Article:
This leap to the extreme is most often seen in local weather reporting. Seeing how weather reporting is a fairly inexact science, you'd think the reporters would be reluctant to use such strong labels. Yet every winter, people in the northern US are sure to encounter at least one "Storm of the Century". This is especially amusing when the storm "took an unexpected turn" and we end up with 2 inches. Regardless, we haven't even gotten through the first decade of the 21st century and there have already been numerous events that were "of the century". That makes me fear for the rest of the century.
The most recent example of this is the hoopla over Hurricane Gustav. This storm has been heading for New Orleans for about a week now and since before it hit Cuba, it was being called the storm of the century. New Orleans Mayor Ray Nagrin, reviving an extreme superlative from back during the first Gulf War, called Gustav "the mother of all hurricanes". I guess you can't blame him. New Orleans really messed up after Katrina and he was probably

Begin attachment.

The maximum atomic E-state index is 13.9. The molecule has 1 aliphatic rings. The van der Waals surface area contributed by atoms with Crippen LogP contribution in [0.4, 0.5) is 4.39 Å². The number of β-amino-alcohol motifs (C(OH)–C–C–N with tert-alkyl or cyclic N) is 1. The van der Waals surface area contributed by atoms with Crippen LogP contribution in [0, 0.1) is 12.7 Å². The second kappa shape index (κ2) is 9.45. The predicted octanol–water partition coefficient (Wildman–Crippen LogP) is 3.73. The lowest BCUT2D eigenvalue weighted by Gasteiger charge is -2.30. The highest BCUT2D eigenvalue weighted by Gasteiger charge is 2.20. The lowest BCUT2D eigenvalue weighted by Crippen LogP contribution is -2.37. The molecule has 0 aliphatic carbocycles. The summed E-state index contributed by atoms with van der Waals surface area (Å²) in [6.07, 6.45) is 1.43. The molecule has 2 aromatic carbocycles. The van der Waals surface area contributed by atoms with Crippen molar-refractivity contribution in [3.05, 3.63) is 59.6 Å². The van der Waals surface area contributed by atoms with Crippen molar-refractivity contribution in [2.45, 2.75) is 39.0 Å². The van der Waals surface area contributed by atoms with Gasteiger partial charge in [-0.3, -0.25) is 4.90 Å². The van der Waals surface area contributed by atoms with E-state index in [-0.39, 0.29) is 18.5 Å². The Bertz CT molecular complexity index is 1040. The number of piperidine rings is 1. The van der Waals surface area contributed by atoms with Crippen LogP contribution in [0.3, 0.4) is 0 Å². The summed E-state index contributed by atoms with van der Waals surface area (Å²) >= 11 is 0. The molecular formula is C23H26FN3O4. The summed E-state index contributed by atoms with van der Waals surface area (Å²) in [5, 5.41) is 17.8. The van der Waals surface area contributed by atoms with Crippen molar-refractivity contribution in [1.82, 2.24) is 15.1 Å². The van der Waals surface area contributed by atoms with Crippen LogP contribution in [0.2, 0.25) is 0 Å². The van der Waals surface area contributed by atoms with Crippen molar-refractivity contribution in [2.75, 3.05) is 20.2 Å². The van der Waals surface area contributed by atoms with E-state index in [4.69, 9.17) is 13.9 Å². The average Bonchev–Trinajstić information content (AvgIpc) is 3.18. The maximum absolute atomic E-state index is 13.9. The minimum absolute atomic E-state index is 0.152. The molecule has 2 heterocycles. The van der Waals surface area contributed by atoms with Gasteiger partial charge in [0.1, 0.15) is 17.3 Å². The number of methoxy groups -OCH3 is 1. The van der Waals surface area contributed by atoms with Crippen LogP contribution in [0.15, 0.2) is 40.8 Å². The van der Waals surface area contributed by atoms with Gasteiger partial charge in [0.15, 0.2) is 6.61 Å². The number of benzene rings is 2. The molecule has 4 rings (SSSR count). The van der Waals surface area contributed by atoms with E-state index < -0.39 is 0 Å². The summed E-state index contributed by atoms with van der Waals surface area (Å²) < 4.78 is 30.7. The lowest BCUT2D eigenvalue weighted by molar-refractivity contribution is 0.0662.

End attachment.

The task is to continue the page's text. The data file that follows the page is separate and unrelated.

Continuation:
being overly cautious. Good for him. But now that Gustav is only a category 3 storm, this seems a bit extreme. Katrina was a category 5 just before it hit New Orleans and it could be argued that she was more of a mother than Gustav. Don't hurricanes have enough pressure as it is? Actually, hurricanes have very low pressure and that's what makes them dangerous but don't overthink the point I'm making, whatever it is. The most dangerous Hurricanes have their names retired into a kind of Hall of Infamy. There will never be another Hurricane Andrew, Michelle or Hattie (and that's a shame. Hurricane Hattie? It'd make a great cartoon). So be careful when jumping to the extremes when talking about hurricanes.
Hey I just noticed something. This was one of my longest blog posts ever.